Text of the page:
Dene filmmaker releases first feature-length thriller, Cold Road

If it were up to him, Kelvin Redvers would have made his first feature film years ago.

But the Dene filmmaker, who has been working in the film and television industry for two decades, has finally released his directorial debut called Cold Road.

“It takes all of us (sometimes) three, four or maybe five years to get to making one of these,” says Redvers on the latest episode of Face to Face.

Largely because of the hurdles along the way.

“I’ve been in rooms with industry distributers, with people who make movies,” he says, “and they just look at me in the eye and say, ‘Movies like this aren’t successful’ or that ‘Indigenous stories aren’t financially viable, so we aren’t going to make your movie.’

“It’s frustrating,” adds Redvers, a member of Deninu K’Ue First Nation in the Northwest Territories, “and I think we would all like to get past that. And the only way to move the needle is (to have) lots of people watching them and making these movies successful.”

Cold Road is a thriller about an Indigenous woman and her dog being hunted by a stranger in a semi-truck on an isolated highway in the North.

The film, starring Alberta Cree-Métis actress Roseanne Supernault, is now available for rent or purchase on streaming platforms.

Cold Road has had a successful run in movie theatres, especially in smaller places like North Battleford, Sask., Lethbridge, Alta., and Redver’s hometown of Hay River, NWT.

“When I grew up, I would go visit my Dene aunties and on the shelves covering the entire home, there would be VHS tapes of pulpy thrillers from the 60s, 70s, the 80s, the 90s – and it always felt that us, as Indigenous folks, that we never got to be in those types of movies,” says Redvers.

“That was the goal, to make a thriller that could feel like those type of pulpy thrillers, those classic movie thrillers. But it’s the modern day, and we want to put these types of movies in the modern context of what people like us, what Indigenous folks, face.”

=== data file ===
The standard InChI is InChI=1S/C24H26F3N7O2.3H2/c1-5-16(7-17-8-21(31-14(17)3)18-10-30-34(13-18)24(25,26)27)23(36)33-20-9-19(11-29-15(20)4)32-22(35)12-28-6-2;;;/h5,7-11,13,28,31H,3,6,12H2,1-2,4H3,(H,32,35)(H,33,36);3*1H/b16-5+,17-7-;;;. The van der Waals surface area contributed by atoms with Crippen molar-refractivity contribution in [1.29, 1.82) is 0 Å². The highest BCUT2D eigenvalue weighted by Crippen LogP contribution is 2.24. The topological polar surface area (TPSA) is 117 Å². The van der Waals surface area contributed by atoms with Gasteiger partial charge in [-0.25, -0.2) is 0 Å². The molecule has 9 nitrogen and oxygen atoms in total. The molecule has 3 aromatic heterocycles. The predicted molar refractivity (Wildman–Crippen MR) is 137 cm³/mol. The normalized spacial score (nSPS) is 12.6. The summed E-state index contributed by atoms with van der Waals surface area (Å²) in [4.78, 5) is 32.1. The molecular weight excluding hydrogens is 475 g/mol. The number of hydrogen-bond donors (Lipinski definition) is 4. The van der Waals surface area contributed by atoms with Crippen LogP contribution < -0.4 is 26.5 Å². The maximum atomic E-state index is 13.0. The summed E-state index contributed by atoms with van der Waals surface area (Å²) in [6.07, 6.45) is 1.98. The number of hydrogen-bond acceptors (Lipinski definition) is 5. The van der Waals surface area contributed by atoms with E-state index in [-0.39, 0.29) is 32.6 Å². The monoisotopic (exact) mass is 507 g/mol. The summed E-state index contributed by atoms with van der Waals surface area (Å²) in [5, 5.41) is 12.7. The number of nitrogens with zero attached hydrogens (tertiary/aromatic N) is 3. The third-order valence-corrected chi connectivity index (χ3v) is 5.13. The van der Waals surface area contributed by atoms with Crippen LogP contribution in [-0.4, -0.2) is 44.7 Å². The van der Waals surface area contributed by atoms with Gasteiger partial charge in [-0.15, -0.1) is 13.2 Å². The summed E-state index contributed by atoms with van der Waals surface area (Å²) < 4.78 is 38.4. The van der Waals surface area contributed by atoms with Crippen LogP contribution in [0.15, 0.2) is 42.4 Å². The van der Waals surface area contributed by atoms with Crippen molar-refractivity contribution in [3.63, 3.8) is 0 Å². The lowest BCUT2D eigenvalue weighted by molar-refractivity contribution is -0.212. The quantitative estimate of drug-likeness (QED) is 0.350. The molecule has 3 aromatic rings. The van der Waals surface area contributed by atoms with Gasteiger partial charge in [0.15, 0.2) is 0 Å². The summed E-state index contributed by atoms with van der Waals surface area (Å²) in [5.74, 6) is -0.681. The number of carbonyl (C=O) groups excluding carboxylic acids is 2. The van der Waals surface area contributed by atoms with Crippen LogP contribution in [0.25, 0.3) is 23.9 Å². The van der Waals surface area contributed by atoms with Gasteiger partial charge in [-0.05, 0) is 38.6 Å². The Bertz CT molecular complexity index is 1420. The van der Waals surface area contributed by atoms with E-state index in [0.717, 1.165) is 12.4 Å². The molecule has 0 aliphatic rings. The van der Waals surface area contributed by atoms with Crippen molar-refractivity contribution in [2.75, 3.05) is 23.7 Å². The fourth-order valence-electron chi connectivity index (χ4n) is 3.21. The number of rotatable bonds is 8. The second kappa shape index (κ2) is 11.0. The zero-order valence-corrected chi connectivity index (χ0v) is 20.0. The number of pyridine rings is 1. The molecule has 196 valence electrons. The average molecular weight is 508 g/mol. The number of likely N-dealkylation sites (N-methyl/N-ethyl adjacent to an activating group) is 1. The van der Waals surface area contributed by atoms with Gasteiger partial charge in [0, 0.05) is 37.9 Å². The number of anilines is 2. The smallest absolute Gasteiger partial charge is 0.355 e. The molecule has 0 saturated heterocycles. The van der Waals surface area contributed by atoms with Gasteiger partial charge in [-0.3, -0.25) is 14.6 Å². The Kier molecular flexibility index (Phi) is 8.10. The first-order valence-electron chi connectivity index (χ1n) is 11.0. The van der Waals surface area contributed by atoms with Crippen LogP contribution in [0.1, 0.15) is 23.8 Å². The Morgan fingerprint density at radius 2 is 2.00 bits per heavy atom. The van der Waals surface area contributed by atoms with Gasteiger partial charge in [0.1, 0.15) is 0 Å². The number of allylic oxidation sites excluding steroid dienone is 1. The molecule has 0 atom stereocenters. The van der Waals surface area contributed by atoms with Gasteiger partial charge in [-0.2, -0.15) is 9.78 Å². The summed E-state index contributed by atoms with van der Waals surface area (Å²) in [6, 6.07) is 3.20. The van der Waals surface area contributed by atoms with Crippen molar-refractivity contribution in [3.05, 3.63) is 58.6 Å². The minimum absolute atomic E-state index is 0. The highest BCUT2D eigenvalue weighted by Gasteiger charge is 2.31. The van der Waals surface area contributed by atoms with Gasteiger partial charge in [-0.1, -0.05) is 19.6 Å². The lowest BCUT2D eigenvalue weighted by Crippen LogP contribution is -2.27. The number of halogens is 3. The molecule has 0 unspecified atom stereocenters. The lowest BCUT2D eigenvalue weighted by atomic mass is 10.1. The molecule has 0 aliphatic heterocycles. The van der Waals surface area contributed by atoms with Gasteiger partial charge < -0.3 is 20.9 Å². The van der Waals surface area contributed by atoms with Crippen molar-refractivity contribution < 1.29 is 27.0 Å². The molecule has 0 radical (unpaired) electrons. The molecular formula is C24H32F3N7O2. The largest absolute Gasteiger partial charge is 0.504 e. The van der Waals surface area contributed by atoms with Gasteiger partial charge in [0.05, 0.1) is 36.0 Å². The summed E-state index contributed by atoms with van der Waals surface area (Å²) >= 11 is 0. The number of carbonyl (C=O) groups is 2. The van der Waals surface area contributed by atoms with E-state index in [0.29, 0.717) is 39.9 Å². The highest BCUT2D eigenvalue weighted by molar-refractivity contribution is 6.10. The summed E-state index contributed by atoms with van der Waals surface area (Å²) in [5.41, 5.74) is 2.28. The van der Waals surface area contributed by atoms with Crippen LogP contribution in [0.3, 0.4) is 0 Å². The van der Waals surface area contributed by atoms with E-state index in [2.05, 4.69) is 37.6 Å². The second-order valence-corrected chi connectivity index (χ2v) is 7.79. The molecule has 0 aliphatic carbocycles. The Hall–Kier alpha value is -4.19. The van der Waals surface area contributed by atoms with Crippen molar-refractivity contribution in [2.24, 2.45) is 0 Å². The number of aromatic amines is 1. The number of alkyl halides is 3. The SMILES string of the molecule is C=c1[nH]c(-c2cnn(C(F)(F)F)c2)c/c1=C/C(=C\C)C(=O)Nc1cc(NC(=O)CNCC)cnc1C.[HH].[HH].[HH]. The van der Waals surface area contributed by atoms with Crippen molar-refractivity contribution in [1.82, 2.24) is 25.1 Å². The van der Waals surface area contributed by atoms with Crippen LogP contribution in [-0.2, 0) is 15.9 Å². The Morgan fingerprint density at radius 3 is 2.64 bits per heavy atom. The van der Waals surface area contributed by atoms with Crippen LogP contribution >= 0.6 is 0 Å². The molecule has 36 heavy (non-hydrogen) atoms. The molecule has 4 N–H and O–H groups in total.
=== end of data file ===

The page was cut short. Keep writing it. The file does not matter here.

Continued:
The film touches on topical issues like the thorny relationship between Indigenous peoples and the police, and the ongoing crisis of missing and murdered Indigenous women and girls.

Redvers says Cold Road was a challenging film to shoot.

It was shot on location around Hay River, which is located about 200 km south of Yellowknife. Some days the temperature would drop to -30 C. Other times, it would plunge even further forcing filming to stop.

The film was produced, written and directed by an Indigenous director and starring an Indigenous lead character for a mainstream audience.

Redvers feels this is the type of movie of the future but acknowledges it’s a slow climb.

“Even before, you’d have non-Indigenous actors playing Indigenous roles, slowly, we’re getting out of that,” he says.

“It’s steps; now we have more Indigenous actual actors playing Indigenous roles; we have more stories from Indigenous novels, from writers; now it’s getting to more Indigenous writers and directors. I think the next big step is producers and the productions companies so it’s led (by Indigenous peoples) from the start.”

In 2022, Redvers founded IndigiFilm Media, alongside producer Mark Miller.

Cold Road is their first project and they have others in development alongside such partners as eOne and APTN.

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